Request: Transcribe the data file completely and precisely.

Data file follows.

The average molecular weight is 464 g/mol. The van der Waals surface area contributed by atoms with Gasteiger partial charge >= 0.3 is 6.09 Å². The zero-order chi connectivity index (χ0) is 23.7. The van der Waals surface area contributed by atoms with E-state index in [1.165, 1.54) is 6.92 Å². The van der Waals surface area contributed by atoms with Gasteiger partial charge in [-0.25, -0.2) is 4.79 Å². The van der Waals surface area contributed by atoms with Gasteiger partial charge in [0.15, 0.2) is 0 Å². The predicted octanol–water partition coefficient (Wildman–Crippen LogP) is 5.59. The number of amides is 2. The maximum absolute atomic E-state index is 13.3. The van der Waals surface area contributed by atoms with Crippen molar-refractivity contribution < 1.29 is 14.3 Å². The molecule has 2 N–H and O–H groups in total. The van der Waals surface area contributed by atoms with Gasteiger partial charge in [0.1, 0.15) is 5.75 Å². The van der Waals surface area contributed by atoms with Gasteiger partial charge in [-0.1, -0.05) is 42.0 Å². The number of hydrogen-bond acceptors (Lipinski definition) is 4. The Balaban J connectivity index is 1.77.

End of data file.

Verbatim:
The average molecular weight is 464 g/mol. The van der Waals surface area contributed by atoms with Gasteiger partial charge >= 0.3 is 6.09 Å². The zero-order chi connectivity index (χ0) is 23.7. The van der Waals surface area contributed by atoms with E-state index in [1.165, 1.54) is 6.92 Å². The van der Waals surface area contributed by atoms with Gasteiger partial charge in [-0.25, -0.2) is 4.79 Å². The van der Waals surface area contributed by atoms with Gasteiger partial charge in [0.15, 0.2) is 0 Å². The predicted octanol–water partition coefficient (Wildman–Crippen LogP) is 5.59. The number of amides is 2. The maximum absolute atomic E-state index is 13.3. The van der Waals surface area contributed by atoms with Crippen molar-refractivity contribution < 1.29 is 14.3 Å². The molecule has 2 N–H and O–H groups in total. The van der Waals surface area contributed by atoms with Gasteiger partial charge in [0.1, 0.15) is 5.75 Å². The van der Waals surface area contributed by atoms with Gasteiger partial charge in [-0.1, -0.05) is 42.0 Å². The number of hydrogen-bond acceptors (Lipinski definition) is 4. The Balaban J connectivity index is 1.77.